By using this site, you agree to our updated Privacy Policy and our Terms of Use. Manage your Cookies Settings.
445,876 Members | 1,239 Online
Bytes IT Community
+ Ask a Question
Need help? Post your question and get tips & solutions from a community of 445,876 IT Pros & Developers. It's quick & easy.

IE/Mozilla WYSIWYG editor - problems with IE and queryCommandEnabled

P: n/a
I am having a problem with Internet Explorer and javascript on a WYSIWYG
editor I am creating. It all works in Mozilla, but IE returns flase for
queryCommandEnabled('forecol'). JS isn't my strong suit, so I am turning
to all you experts for help. What am I missing here? Other commands like
formatblock, fontsize and fontname all work fine, so I assume that it
has something to do with not getting the correct selection because of
the iframe. Any help is greatly appreciated.

In an HTML document I have the following line:

<img src="images/forecol.png" onClick="DoTextFormat('forecolor','')"
id="forecolor">
<iframe width="175" height="125" id="forecolor0" src="palette.html"
style="visibility: hidden; position: absolute; left: 0px; top:
0px;"></iframe>

palette.html is like this:
<html>
<head>
<title>Color Palete</title>
<script language="JavaScript" type="text/javascript">
<!--
function selectColor(color){
self.parent.setColor(color);
}
function InitColorPalette(){
if (document.getElementsByTagName)
var x = document.getElementsByTagName('TD');
else if (document.all)
var x = document.all.tags('TD');
for (var i=0;i<x.length;i++){
x[i].onclick = click;
}
}
function click(){
str=this.id;
color=str.replace('c','#');
selectColor(color);
}
-->
</script>
<style type="text/css">
<!--
html,body{margin: 0px; padding: 0px;}
td{border: black none 2px;}
td:hover{border: white solid 2px;}
-->
</style>
<meta http-equiv="Content-Type" content="text/html; charset=ISO-8859-1">
</head>

<body bgcolor="white" onLoad="InitColorPalette()">
<table border="0" cellpadding="0" cellspacing="2">
<tr>
<td id="cFFFFFF" bgcolor="#FFFFFF" width="15" height="15">&nbsp;</td>
<td id="cFFCCCC" bgcolor="#FFCCCC" width="15" height="15">&nbsp;</td>
....

In the included javascript source file I have the following functions:

function DoTextFormat(command, option){
if((command=='forecolor') || (command=='hilitecolor')){
parent.command=command;
layerid=command+'0';
buttonElement=document.getElementById(command);

document.getElementById(layerid).style.left=getOff setLeft(buttonElement)
+ 'px';

document.getElementById(layerid).style.top=(getOff setTop(buttonElement)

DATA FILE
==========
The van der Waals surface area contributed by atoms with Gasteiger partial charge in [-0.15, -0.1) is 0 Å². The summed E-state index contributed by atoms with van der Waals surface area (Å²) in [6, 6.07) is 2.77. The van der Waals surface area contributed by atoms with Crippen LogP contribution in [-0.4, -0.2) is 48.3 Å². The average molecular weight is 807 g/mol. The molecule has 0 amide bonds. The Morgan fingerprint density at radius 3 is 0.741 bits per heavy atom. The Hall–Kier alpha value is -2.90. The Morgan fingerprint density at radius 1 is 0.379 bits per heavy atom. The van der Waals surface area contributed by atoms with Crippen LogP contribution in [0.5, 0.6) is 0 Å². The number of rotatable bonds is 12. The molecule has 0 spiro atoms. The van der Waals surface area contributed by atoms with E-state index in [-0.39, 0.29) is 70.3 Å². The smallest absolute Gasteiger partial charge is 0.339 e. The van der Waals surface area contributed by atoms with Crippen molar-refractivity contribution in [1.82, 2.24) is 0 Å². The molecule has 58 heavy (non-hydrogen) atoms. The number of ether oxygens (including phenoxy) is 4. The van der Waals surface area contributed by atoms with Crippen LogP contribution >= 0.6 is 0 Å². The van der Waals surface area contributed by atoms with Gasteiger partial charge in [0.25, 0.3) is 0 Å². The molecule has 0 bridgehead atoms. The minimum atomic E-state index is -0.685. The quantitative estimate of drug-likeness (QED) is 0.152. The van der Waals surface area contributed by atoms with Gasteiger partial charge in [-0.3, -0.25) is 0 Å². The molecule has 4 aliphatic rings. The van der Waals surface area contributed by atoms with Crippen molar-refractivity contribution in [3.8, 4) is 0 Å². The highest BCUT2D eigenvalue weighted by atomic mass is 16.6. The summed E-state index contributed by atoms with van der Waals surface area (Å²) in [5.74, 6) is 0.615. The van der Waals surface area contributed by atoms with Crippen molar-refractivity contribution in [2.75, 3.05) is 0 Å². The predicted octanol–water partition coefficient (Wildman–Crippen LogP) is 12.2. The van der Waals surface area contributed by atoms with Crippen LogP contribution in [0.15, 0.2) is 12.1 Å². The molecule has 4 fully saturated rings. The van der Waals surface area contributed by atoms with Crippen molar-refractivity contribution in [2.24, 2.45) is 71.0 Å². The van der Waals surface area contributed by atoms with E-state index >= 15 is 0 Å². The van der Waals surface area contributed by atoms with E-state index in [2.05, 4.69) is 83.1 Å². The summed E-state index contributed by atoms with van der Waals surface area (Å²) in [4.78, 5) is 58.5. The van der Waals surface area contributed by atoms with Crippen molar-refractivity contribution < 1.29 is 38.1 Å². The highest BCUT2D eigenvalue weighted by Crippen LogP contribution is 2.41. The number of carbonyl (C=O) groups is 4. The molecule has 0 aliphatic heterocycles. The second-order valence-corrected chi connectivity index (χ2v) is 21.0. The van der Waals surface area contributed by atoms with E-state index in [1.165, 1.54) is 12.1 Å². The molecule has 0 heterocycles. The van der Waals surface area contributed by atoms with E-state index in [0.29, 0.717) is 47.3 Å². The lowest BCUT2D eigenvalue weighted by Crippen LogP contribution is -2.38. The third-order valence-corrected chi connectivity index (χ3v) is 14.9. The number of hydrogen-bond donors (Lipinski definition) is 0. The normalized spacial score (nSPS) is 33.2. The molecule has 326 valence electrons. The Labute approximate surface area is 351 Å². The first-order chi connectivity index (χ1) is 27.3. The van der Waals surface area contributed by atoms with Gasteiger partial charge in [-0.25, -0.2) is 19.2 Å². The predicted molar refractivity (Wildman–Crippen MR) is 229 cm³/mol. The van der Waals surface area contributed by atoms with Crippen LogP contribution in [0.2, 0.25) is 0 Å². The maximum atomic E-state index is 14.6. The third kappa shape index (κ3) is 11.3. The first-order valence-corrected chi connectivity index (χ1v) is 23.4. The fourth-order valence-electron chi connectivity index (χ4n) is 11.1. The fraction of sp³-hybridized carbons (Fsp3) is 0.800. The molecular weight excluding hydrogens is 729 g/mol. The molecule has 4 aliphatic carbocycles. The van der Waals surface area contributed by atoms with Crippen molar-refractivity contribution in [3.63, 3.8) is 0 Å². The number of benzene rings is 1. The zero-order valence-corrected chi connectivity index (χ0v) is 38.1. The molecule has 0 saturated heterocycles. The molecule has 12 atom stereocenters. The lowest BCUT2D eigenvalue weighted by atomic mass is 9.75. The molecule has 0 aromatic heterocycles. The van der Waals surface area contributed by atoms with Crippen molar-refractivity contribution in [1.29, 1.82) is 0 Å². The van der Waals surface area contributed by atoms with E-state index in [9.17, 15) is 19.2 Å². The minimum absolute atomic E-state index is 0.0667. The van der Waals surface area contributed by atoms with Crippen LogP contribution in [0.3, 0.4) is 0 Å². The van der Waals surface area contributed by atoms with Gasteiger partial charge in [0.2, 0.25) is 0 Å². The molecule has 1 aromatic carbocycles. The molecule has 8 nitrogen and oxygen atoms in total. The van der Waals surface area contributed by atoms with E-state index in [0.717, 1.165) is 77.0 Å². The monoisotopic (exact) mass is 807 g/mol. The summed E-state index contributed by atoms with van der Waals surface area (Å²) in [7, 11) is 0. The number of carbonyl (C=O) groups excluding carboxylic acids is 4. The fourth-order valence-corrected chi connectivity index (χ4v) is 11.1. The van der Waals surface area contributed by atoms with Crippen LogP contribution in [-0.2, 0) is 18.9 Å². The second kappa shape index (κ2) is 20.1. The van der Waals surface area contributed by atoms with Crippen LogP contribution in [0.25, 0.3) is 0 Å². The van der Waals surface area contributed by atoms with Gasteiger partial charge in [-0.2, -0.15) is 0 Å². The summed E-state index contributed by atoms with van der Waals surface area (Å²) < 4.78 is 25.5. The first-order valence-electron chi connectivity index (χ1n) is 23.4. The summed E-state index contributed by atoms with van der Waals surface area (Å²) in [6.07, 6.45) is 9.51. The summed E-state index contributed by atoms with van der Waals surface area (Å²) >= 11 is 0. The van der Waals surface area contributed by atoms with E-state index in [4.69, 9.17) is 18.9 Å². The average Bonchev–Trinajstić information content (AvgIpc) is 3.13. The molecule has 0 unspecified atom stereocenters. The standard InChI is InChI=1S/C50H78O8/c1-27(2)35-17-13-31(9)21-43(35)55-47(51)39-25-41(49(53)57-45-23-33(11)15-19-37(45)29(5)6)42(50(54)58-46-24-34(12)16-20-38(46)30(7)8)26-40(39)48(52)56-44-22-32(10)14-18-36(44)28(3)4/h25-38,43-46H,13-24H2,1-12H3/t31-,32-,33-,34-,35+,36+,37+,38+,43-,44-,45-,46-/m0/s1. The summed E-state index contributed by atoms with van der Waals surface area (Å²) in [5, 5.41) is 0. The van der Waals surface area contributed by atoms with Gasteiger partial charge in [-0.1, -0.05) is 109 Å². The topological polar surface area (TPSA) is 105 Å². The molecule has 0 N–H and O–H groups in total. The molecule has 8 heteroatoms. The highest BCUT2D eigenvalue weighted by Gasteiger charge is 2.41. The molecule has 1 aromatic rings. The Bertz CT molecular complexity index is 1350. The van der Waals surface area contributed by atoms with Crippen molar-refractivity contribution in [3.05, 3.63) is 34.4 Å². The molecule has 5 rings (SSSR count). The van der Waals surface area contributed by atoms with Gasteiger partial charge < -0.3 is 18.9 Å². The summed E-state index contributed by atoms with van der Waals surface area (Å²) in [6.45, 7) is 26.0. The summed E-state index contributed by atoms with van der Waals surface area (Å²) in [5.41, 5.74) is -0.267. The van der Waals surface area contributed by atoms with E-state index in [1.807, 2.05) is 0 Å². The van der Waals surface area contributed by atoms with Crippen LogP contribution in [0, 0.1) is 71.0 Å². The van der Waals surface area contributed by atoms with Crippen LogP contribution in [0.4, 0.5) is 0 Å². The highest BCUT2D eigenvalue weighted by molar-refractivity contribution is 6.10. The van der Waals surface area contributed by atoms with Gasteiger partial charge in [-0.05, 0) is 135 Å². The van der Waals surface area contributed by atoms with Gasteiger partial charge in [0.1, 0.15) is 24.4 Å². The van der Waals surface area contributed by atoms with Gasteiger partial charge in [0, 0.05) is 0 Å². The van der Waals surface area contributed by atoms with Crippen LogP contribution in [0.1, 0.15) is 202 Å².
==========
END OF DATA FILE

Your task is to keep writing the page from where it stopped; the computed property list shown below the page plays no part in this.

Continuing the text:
+ buttonElement.offsetHeight) + 'px';
if(document.getElementById(layerid).style.visibili ty=='hidden')
document.getElementById(layerid).style.visibility= 'visible';
else{
document.getElementById(layerid).style.visibility= 'hidden';
}

//get current selected range
var
sel=document.getElementById('iView').contentWindow .document.selection;
if(sel!=null){
rng=sel.createRange();
}
}else{

if(document.getElementById('iView').contentWindow. document.queryCommandEnabled(command)){

document.getElementById('iView').contentWindow.doc ument.execCommand(command,
false, option);
return true;
}else return false;
}
document.getElementById('iView').contentWindow.foc us();
}

function setColor(color){
elem=command+'0';
if(browser.isIE5up){
//retrieve selected range
var
sel=document.getElementById('iView').contentWindow .document.selection;
if(sel!=null){
var newselectionRange=sel.createRange();
newselectionRange.select();
}
}else{
document.getElementById('iView').contentWindow.foc us();
}

if(document.getElementById('iView').contentWindow. document.queryCommandEnabled(command)){

document.getElementById('iView').contentWindow.doc ument.execCommand(command,
false, color);
}else{

alert("queryCommandEnabled("+command+") returned false. Cannot set color
to "+color);
// close palette before exiting function
document.getElementById(elem).style.visibility='hi dden';
return false;
}
document.getElementById('iView').contentWindow.foc us();
document.getElementById(elem).style.visibility='hi dden';
return true;
}

TIA

--
Justin Koivisto - sp**@koivi.com
PHP POSTERS: Please use comp.lang.php for PHP related questions,
alt.php* groups are not recommended.

Jul 20 '05 #1
Share this Question
Share on Google+
12 Replies


P: n/a
I'm not sure what your exact problem is, but you might wish to incorporate
some of this type of logic to prevent errors on obscure browser versions and
variations, Macs and the like...: Good client-side script should never
reference a browser by name.

<html>
<head>
<script language="javascript">
function test() {
if (frames.length && frames['iView'] && frames['iView'].document &&
frames['iView'].document.queryCommandEnabled) {
alert(frames['iView'].document.queryCommandEnabled("forecolor"))
}
else
if (document.getElementById &&
document.getElementById('iView').contentWindow &&
document.getElementById('iView').contentWindow.que ryCommandEnabled)

alert(document.getElementById('iView').contentWind ow.document.queryCommandEn
abled("forecolor"))
else
alert("Browser cannot handle scripted editing!")
}
onload = test;
</script>
</head>
<body>
<iframe id="iView" name="iView" src="test.html"></iframe>
</body>
</html>


Jul 20 '05 #2

P: n/a
"Nobody" <no**@nope.net> writes:
Good client-side script should never reference a browser by name.


I'll have to disagree on that.

While I advocate writing to the standards, some pages also have to
support browsers where the standards based methods won't work
(typically NS4 or IE4).

For such pages, I prefer detecting the browser specifically and make
exceptions for it. There is no absolutely safe method of detecting the
browser (some of the lie), but checking for the name is better than
many other checks.

/L
--
Lasse Reichstein Nielsen - lr*@hotpop.com
Art D'HTML: <URL:http://www.infimum.dk/HTML/randomArtSplit.html>
'Faith without judgement merely degrades the spirit divine.'